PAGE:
So far you have learned to cast on (CO), and knit (K).
If you completed your homework last week, then you will have knit yourself a little swatch of garter stitch.
As discussed last week,the back of a knit is a purl and vice versa. So on our garter stitch swatch, every other row is a purl row. In order to knit a swatch that is all plain knitting on one side, and all purl on the other, we need to knit alternate knit and purl rows. This is called stockinette stitch.
Click here for the Knit Republic video tutorial on how to purl.
Now you can knit and purl, and there are lots of interesting things you can do.
Suggestion; For me, learning to knit has been about trial and error, and experimenting to see what works and what happens when you try different things. To really get to know the stitches and how it all works, I would suggest trying some or all of the following;
- Continue with the garter stitch swatch that you started last week, but this time try purling every row – this will still produce garter stitch, only the side that were knit rows will now be purl and vice versa.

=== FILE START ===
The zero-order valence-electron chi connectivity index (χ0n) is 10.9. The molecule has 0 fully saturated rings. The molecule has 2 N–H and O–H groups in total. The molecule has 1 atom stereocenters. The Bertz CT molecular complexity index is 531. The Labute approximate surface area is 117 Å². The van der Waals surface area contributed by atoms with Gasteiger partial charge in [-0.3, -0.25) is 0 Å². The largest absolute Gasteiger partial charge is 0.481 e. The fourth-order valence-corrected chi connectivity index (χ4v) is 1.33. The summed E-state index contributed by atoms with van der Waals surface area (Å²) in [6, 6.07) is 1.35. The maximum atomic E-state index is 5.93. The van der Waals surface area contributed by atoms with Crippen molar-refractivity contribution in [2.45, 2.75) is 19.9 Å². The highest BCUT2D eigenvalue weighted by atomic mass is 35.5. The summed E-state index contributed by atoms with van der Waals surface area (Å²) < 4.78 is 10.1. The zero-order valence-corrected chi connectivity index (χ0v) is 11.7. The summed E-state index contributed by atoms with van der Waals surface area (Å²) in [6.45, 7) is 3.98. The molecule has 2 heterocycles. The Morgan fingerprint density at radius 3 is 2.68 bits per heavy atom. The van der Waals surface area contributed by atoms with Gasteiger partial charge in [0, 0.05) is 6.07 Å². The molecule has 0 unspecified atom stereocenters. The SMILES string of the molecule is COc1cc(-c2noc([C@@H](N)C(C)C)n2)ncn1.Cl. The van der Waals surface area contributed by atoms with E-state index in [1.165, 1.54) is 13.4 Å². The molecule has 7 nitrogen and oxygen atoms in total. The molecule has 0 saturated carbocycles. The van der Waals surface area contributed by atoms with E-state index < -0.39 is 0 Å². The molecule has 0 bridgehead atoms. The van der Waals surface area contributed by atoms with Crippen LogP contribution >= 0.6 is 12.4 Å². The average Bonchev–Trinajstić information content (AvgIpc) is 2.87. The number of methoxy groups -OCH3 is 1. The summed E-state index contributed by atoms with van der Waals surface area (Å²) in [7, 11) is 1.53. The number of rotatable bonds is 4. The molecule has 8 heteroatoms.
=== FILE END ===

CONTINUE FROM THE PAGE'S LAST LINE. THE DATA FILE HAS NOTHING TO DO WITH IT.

- What happens when you knit one row and purl the next? Repeat this several times and you will get plain knitting on one side, and purling on the other. Have a look at the differences between the garter stitch and the stockinette; is one more springy than the other?
- Now try knitting 1 stitch and purling 1 stitch. If you keep doing this with the purl stitches on top of each other and the knit stitches on top of each other, you will produce ribbing
- What about if you knit 1 stitch and purl 1 stitch, and then on the next row purl the knit stitches and knit the purl stitches?
There are lots of experiments and patterns waiting to happen here, so give it a go!